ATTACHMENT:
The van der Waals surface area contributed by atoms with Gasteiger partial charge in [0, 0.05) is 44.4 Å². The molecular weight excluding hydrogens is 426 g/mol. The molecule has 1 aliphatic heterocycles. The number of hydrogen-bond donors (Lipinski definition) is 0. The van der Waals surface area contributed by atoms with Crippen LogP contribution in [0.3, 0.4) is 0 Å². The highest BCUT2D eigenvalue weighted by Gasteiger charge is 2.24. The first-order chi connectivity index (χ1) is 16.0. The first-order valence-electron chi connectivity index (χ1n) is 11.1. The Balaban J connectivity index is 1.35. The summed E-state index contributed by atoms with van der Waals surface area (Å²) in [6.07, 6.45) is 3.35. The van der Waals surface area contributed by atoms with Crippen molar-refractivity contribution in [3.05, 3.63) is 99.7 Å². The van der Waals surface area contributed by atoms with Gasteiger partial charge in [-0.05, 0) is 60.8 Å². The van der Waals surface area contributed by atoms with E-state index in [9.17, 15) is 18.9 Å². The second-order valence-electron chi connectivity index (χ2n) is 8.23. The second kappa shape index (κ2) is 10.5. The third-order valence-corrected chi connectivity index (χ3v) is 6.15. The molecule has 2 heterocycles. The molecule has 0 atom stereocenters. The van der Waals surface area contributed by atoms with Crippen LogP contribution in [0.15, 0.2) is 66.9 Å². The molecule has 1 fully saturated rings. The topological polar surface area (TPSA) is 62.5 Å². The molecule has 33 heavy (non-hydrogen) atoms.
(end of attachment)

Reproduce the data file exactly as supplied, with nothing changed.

The van der Waals surface area contributed by atoms with Gasteiger partial charge in [0, 0.05) is 44.4 Å². The molecular weight excluding hydrogens is 426 g/mol. The molecule has 1 aliphatic heterocycles. The number of hydrogen-bond donors (Lipinski definition) is 0. The van der Waals surface area contributed by atoms with Crippen LogP contribution in [0.3, 0.4) is 0 Å². The highest BCUT2D eigenvalue weighted by Gasteiger charge is 2.24. The first-order chi connectivity index (χ1) is 16.0. The first-order valence-electron chi connectivity index (χ1n) is 11.1. The Balaban J connectivity index is 1.35. The summed E-state index contributed by atoms with van der Waals surface area (Å²) in [6.07, 6.45) is 3.35. The van der Waals surface area contributed by atoms with Crippen molar-refractivity contribution in [3.05, 3.63) is 99.7 Å². The van der Waals surface area contributed by atoms with Gasteiger partial charge in [-0.05, 0) is 60.8 Å². The van der Waals surface area contributed by atoms with E-state index in [9.17, 15) is 18.9 Å². The second-order valence-electron chi connectivity index (χ2n) is 8.23. The second kappa shape index (κ2) is 10.5. The third-order valence-corrected chi connectivity index (χ3v) is 6.15. The molecule has 2 heterocycles. The molecule has 0 atom stereocenters. The van der Waals surface area contributed by atoms with Crippen LogP contribution in [0.15, 0.2) is 66.9 Å². The molecule has 1 fully saturated rings. The topological polar surface area (TPSA) is 62.5 Å². The molecule has 33 heavy (non-hydrogen) atoms.